Do you now live in Texas or are you just visiting? From your posts, I can tell you are very pro-NJ and that is great to love your home state. I don't know that there is a solid definition for the South as the Mason-Dixon line was meant to settle a boundary dispute between MD and PA, and later on, was extended along the MD-DE border. For what reason it was extended along the MD-DE line, I am not aware, but using the Mason-Dixon Line as the defining point also means that DE is a Northern state and MD is a Southern one. Me personally, I am not too concerned about what is and what isn't Southern, but one could look at the lifestyle. Using Maryland as an example, whether is is considered Southern, Northeastern, or Mid-Atlantic, one canot deny that elements of all three exist. That is why in past threads, I have said that a person living in an area in which it is not always clear whether or not it is Southern, but has strong southern influences, the person can still rightly be considered a Southerner. Likewise with Northeasterner or Mid-Atlantic designations. I do consider MD, DE, and DC to be part of the present day Northeast in terms of geography if we are using the four region model.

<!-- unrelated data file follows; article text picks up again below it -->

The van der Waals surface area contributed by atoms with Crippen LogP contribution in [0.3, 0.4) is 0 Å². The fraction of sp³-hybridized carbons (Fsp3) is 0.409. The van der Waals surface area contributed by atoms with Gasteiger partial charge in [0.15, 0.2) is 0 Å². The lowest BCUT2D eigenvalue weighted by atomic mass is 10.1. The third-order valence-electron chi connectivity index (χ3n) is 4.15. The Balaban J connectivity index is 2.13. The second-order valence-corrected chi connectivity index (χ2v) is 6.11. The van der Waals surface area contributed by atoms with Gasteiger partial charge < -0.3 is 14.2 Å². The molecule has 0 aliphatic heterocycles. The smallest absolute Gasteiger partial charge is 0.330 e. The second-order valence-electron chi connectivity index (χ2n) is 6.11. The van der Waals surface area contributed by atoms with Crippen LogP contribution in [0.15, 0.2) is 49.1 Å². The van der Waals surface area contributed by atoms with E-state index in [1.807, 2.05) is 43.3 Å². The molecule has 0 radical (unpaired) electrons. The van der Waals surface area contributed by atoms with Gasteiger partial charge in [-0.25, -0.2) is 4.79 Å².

No, I'm visiting. I like it here though.

I am pro-NJ, mostly because so many are anti-NJ. I like to educate people on what my state is really like if possible.

If using a 4 region model, I'd also agree. Otherwise, I'd say DE, DC, and MD are mid-Atlantic.
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Old 07-23-2014, 03:36 PM
 
620 posts, read 688,068 times
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Quote:
Originally Posted by JerseyGirl415 View Post
No, I'm visiting. I like it here though.

I am pro-NJ, mostly because so many are anti-NJ. I like to educate people on what my state is really like if possible.

If using a 4 region model, I'd also agree. Otherwise, I'd say DE, DC, and MD are mid-Atlantic.
If the East Coast was divided into North Atlantic, Mid-Atlantic and South Atlantic, then this is how it would look like: